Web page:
Friday, December 18, 2009

No Longer Free


He'd stood up there on the ridge watching us intently. The others had slipped back over the knoll and out of site as we climbed up the hill towards them. But not this colt. He was keeping his eye on us. Ears flicked forward, he looked every bit the part of a young herd stallion.

Of course, it was nothing more than a training exercise for the young colt. A long yearling, we surmised. Very aware of his surroundings, but too young for it to mean much of anything.


As we reached our destination, we stood in wonder, wild horses all around us, mingling quietly with one another and not too terribly surprised at this human intrusion. The colt went back to grazing and paid us no heed. Darling was fascinated with how quiet he was in our presence. A second pinto colt wandered up alongside him, watching with a bit more hesitation. Darling began a slow approach towards the pair. A few steps, and a few quiet steps more. Then she'd stop and take a photo or two before inching in closer.


The first colt paid little attention. The second was a bit more cautious, and by the time Darling had gotten within 20 feet, he slipped off to the distance where he grazed with some older, wiser friends. The first colt, however, barely noticed, and Darling was eventually able to work her way to within ten feet of him.


We dubbed him Dibs..."Darling Calls Dibs", to be precise. She wanted him, she said, when the herd was gathered.

But since then, Darling has decided she wants to jump, and she's got Steve Holt! for that. Dibs, from the looks of his chunky yearling/coming two year old self, most likely would not fill that role. And since Darling does not want to part with Steve Holt!, who is a sure thing, the thought of Dibs becoming hers has diminished.

That did not, however, prevent the jumping of the heart and the longing to have her fingertips be the first to make contact with this striking young horse when she heard yesterday that Dibs has been captured.

We knew the odds were that he'd end up in the corrals...but there was a little part of us that hoped he'd stay free, roaming the high desert and growing into the herd stallion he was born to be.



wilsonc said...

Wow! I cannot tell you how many times I've wondered about your header picture...whether or not that was you or your daughter with the camera. It was the first thing I thought about again this morning as I opened your blog. Imagine my surprise and pleasure to find the story behind the header! A wonderful story, and I hope Dibs finds a wonderful home.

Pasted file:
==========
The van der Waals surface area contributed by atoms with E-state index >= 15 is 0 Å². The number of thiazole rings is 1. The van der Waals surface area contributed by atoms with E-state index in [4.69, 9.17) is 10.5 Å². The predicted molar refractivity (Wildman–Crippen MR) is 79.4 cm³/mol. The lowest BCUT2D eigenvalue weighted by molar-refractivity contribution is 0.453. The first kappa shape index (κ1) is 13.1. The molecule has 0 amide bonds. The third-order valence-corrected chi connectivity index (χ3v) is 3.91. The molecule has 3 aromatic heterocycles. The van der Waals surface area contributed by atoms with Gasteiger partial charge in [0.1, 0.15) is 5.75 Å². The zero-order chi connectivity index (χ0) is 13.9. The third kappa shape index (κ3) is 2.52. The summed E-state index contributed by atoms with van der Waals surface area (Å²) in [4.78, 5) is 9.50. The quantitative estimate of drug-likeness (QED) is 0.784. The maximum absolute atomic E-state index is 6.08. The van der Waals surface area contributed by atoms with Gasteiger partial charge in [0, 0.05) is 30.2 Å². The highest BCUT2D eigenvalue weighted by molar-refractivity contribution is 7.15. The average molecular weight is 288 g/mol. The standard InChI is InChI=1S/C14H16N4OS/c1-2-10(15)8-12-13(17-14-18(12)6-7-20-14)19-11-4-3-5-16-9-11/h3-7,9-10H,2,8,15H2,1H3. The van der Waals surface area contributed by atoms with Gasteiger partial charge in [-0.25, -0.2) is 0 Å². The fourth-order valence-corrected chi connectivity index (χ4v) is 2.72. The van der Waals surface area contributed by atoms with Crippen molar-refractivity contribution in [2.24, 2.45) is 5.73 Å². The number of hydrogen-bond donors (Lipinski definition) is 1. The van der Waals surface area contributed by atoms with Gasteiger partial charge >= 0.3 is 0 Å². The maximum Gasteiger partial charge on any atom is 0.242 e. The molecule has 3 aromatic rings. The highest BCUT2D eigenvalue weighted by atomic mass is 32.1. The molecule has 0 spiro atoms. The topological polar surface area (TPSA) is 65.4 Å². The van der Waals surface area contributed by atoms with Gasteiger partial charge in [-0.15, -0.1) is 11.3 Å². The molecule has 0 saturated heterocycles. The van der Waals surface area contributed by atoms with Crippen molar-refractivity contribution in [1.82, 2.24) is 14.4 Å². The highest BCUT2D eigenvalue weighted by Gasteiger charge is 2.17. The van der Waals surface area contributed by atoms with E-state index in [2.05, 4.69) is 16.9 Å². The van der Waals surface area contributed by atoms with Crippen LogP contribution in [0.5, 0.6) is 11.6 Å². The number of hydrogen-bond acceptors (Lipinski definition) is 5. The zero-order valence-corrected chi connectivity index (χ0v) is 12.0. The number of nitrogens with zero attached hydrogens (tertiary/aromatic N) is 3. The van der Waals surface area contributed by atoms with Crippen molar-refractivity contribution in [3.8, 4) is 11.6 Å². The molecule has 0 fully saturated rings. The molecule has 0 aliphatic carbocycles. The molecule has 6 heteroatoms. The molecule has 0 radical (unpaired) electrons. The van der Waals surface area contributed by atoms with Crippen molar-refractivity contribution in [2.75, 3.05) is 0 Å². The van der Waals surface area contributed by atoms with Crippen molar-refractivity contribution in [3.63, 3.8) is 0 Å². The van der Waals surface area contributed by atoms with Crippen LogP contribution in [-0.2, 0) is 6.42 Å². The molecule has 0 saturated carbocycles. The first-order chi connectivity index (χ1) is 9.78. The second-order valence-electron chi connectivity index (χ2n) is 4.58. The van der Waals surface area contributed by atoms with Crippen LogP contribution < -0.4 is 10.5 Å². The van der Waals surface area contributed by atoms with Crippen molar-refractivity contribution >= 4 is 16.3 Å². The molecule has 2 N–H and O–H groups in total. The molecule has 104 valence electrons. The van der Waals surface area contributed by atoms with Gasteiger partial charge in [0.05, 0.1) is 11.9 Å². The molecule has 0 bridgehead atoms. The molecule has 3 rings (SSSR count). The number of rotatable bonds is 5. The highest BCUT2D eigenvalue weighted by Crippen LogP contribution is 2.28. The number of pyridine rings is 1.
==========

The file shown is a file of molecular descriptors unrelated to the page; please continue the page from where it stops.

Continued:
Shirley said...

I hope you get to track what happens to him, he is a very striking fellow.

froglander said...

I hope Dibs finds a wonderful home! Still so wish I could adopt him :( Too bad I can't talk my mom into doing it, things are already all set up for a mustang....

jane augenstein said...

Tracey, thanks for the comment about my Christmas much fun to make!
OMG!!! How cool for Darling to get that close to those wild horses! How beautiful they are, I hope that they get a good kind home. To see wild horses in their element....sigh, that must sometimes bring tears to your eyes watching such magnificent creatures!
Keep up the great posts, this is the only way I will ever see a wild horse. It's wonderful to be able to see them through your camera lens!
blessings to you and yours...
Jane and Gilly

Sharon said...

Please keep track of him. He has a spot in my heart. Sharon

Tracey said...

The good news is that I was contacted last month by someone who'd seen the header on my blog, wondering about the horses in the photograph. She'd recently lost her gelding, and had just finished training a horse for a client...a had begun searching for a mustang that looks like her old guy. She was immediately drawn to Dibs.

I emailed her when I heard Dibs was at the corrals, and she's excited to go see him! While it's heartbreaking to realize that we may never see him face to face again (she lives in CA), it's comforting to know we've helped find him a home with someone who has a soft spot for him.

Breathe said...

What comforting news - if not free, then a good home.

wonderful story and photos!

Karen McLain said...

Last June I had the opportunity to observe and photograph the Onaqui herd. It profoundly touched my heart. In Oct 200 of them were rounded up. I hope that Dibs can find a loving home. You photos are beautiful, touched my heart all over again.